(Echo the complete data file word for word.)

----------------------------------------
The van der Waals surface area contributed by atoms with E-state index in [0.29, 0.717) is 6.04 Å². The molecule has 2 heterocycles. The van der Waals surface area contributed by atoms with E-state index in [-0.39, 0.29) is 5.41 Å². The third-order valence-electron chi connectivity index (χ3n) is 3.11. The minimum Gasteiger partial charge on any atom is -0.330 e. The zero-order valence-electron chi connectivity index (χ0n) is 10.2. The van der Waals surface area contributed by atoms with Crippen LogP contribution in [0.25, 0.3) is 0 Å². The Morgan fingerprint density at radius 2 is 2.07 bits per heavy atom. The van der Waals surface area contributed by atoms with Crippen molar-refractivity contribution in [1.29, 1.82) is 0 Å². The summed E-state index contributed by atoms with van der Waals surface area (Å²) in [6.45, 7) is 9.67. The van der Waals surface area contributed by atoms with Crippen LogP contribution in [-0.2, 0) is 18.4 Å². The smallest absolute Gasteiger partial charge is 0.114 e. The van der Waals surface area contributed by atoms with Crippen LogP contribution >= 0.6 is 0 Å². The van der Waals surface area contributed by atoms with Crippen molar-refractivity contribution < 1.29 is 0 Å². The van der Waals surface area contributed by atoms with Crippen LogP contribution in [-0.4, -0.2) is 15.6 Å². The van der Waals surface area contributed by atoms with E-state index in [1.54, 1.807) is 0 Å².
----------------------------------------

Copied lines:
The van der Waals surface area contributed by atoms with E-state index in [0.29, 0.717) is 6.04 Å². The molecule has 2 heterocycles. The van der Waals surface area contributed by atoms with E-state index in [-0.39, 0.29) is 5.41 Å². The third-order valence-electron chi connectivity index (χ3n) is 3.11. The minimum Gasteiger partial charge on any atom is -0.330 e. The zero-order valence-electron chi connectivity index (χ0n) is 10.2. The van der Waals surface area contributed by atoms with Crippen LogP contribution in [0.25, 0.3) is 0 Å². The Morgan fingerprint density at radius 2 is 2.07 bits per heavy atom. The van der Waals surface area contributed by atoms with Crippen molar-refractivity contribution in [1.29, 1.82) is 0 Å². The summed E-state index contributed by atoms with van der Waals surface area (Å²) in [6.45, 7) is 9.67. The van der Waals surface area contributed by atoms with Crippen LogP contribution in [-0.2, 0) is 18.4 Å². The smallest absolute Gasteiger partial charge is 0.114 e. The van der Waals surface area contributed by atoms with Crippen LogP contribution >= 0.6 is 0 Å². The van der Waals surface area contributed by atoms with Crippen molar-refractivity contribution < 1.29 is 0 Å². The van der Waals surface area contributed by atoms with Crippen LogP contribution in [-0.4, -0.2) is 15.6 Å². The van der Waals surface area contributed by atoms with E-state index in [1.54, 1.807) is 0 Å².